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Archive for January, 2021

There’s a secret firefly viewing spot in the foothills of the Hoshida mountains. Known only to a few locals who venture out at dusk on humid June evenings, the hidden stream is one of the last untouched areas of Osaka Prefecture and a holdover to the bygone days when lightning bugs were once a common occurrence around the many streams that trickle down from Japan’s mountains. My second venture into the Hoshida range involves crossing this stream and following a dilapidated concrete road to a secluded reservoir ablaze in autumn color. I stare at the terrain and eventually spy what I am looking for: a narrow gap in the chain link fence leading to an even narrower path flanking the eastern edge of the pond.

This pond deserves further attention, for not only does it double as a reservoir for the residents living downstream, but it also serves as evidence that more than just modern mountaineers have been lured by the attractive appeal of the Hoshida region. Construction on the pond began in the early Taisho era, and during excavation work, fragments of pottery were discovered which date from the middle Jomon era roughly 4000 years ago. This caused a halt in construction work and further excavations that revealed dugout foundations suggesting that the early pioneers settled in these very hills. Today all that remains is a concrete marker commemorating the discovery, with the fragments relegated to the Osaka history museum and all else lost in the murk of the pond.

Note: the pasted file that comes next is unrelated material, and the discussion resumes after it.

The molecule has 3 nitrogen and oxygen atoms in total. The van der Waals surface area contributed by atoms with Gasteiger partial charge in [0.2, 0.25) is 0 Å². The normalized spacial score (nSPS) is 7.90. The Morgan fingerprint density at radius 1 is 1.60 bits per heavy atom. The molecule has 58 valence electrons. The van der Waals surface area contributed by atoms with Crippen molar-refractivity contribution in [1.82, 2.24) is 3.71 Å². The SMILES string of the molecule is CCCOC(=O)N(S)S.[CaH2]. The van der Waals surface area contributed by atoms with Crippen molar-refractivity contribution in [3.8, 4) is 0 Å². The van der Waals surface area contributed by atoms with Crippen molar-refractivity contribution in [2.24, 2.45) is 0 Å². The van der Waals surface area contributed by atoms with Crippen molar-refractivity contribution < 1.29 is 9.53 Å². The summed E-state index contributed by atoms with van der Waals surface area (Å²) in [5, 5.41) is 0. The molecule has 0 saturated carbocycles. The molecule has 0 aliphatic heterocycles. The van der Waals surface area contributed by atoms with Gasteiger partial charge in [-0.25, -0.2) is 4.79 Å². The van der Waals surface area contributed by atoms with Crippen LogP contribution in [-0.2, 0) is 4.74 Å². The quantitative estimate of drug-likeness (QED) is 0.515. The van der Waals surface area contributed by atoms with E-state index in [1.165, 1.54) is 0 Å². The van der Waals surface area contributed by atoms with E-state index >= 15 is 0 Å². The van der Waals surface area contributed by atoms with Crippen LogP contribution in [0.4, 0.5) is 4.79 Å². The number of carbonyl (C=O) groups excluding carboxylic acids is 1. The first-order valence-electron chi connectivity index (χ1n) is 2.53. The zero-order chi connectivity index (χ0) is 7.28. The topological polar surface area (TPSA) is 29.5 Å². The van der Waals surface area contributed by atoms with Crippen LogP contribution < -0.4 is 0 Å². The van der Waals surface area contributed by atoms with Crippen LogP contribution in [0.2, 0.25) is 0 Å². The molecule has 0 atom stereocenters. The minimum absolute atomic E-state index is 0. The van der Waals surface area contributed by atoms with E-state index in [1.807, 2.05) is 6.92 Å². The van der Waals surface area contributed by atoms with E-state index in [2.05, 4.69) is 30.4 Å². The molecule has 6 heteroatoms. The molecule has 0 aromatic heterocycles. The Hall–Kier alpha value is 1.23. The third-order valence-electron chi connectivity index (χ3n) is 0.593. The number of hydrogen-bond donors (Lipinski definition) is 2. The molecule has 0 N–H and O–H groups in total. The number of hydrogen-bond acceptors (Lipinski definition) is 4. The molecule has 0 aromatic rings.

After absorbing the weight of this historical discovery, I duck under the fence and skirt the edge of an impressive escarpment before a gentle descent to reach the foot of nasubi-ishi no tani, or valley of the eggplant stone. The constricted gorge lies littered with toppled trees but a clear path is marked in tape and spends the first few minutes crisscrossing the stream until finally settling on the left river bank along the remnants of a proper path that has fallen into heavy disuse. In summer this must truly be a rat’s nest of overgrowth, but the cooler late autumn temperatures have transformed most of the weeds into a more manageable maze.

Bits of broken concrete appear beneath the moss, the remnants of a walkway that once chauffeured visitors up to the base of the falls. At a recently cleared section of bamboo grass, a stone grave sits precariously on the river bank. The kanji characters engraved in the face are too faded to make out clearly, but the engraving on the back side dates from 1946, so perhaps it was erected to commemorate a fallen war victim. Just behind the monument a fern-smothered stone wall shores up the hillside, possibly doubling as the foundation of a structure lost to time and the elements.